Now, what about turning around and physically moving your dog when he lunges, either aggressively or playfully, at a person walking past you and your dog when he is on leash? Do you use a long line to train recall or closer proximity to you so you can prevent him from moving towards a distraction? Would you take your dog by the collar and physically move him from the counter if he was jumping up to get the left over roast chicken and you forgot to close the kitchen door? Do you use a crate or put you dog in another room when visitors come in? Do you body block your dog from coming into rooms or use the door to stop him running out the house? If your dog breaks a sit/stay, would you give another cue to ask him to sit again? Would you consider tethering a dog in place for short periods? I do, or would consider using these methods.
Now, the point of this is that all of these influence the dog’s behaviour, and most of them use some physical means to do so. I attended a BAT seminar recently with Grisha Stewart. Grisha talks of “putting on the breaks” using a long line when working with reactive dogs. What this means is that you use a the long line to slow the dog down from moving forward when the dog would normally run forward and this gives him time to think. We physically stop the dog from moving forward, but slowly and gently.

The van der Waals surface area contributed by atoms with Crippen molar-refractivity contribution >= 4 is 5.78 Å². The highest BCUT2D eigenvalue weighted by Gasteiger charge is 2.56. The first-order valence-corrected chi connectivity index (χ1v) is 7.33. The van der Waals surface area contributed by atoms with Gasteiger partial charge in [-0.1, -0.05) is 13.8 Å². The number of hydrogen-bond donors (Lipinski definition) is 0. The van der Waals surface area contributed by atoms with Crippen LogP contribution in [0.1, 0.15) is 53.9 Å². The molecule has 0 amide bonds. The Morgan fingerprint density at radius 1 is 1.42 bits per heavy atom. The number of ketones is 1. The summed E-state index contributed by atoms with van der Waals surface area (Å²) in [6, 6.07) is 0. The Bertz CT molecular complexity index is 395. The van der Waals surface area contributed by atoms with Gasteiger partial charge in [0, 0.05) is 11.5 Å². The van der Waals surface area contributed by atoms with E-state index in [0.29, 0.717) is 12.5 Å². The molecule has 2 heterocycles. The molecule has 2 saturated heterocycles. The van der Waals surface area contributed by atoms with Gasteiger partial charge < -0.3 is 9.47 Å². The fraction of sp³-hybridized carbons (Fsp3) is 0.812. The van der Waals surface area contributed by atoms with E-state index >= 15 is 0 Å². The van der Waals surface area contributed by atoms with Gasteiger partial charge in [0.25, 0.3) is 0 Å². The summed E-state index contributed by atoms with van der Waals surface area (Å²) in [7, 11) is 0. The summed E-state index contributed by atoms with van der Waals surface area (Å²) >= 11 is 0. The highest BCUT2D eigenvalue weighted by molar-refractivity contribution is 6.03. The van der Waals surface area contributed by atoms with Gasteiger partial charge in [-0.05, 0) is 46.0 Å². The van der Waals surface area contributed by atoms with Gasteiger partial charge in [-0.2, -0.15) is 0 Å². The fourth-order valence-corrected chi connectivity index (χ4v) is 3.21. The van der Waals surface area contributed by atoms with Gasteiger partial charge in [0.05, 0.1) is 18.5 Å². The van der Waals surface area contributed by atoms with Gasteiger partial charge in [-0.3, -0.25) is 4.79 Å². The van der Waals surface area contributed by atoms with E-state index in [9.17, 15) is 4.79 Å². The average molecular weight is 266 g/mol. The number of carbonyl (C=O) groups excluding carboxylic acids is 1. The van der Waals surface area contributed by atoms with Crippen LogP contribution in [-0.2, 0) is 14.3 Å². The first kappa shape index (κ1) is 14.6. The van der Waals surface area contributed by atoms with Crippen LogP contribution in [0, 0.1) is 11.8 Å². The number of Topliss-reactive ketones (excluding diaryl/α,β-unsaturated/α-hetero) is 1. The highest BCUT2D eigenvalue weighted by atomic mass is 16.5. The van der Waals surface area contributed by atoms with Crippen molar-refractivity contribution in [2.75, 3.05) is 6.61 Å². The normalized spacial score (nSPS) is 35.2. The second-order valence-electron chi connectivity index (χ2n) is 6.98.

If I use the analogy of a military base. The military don’t want you entering in the interests of both you and themselves. For them, security and secrecy are the motivators. For you, they don’t want you coming in because they might be dangerous and there may be the risk of exposure to live ammunition etc. The fence is first line of physical control. After that, there might be security patrols where they could stop you by their presence or resort to more physical or might detain you.
In the above example, you might not know that you weren’t supposed to be in a certain area. Say the fences were in a poor state of repair. There might not be any signs or you might not understand what they say. As this applies to dog training, your dog might not know what the rules are, but you have a responsibility to keep him safe. You might not have reached that level of training yet and the environment throws you something you can’t manage in that instant. If that’s the case, you need to get physical with your dog.
There’s an expression among force free dog people – “Positive doesn’t mean permissive”. Some circumstances will dictate we need to physically move or restrain our dogs. Sometimes we need to get physical in preventing them from doing stuff we don’t want them to do. As long as we’re keeping the physical aversion to an absolute minimum, work to try to eliminate it and train our dogs so physical management to a minimum, we are on a more enlightened path. For example, teaching your dog to lie down with a stuffed Kong when visitors come in will reduce or eliminate the need to put them in another room or crate them if they are prone to mugging your guests.
We have big brains compared to dogs. Dogs are faster than we are, have better weapons that we do, but we are generally smarter. There will always be times when we may need to physically intervene, but we can train and teach to reduce those times. No force, no fear, no pain or intimidation.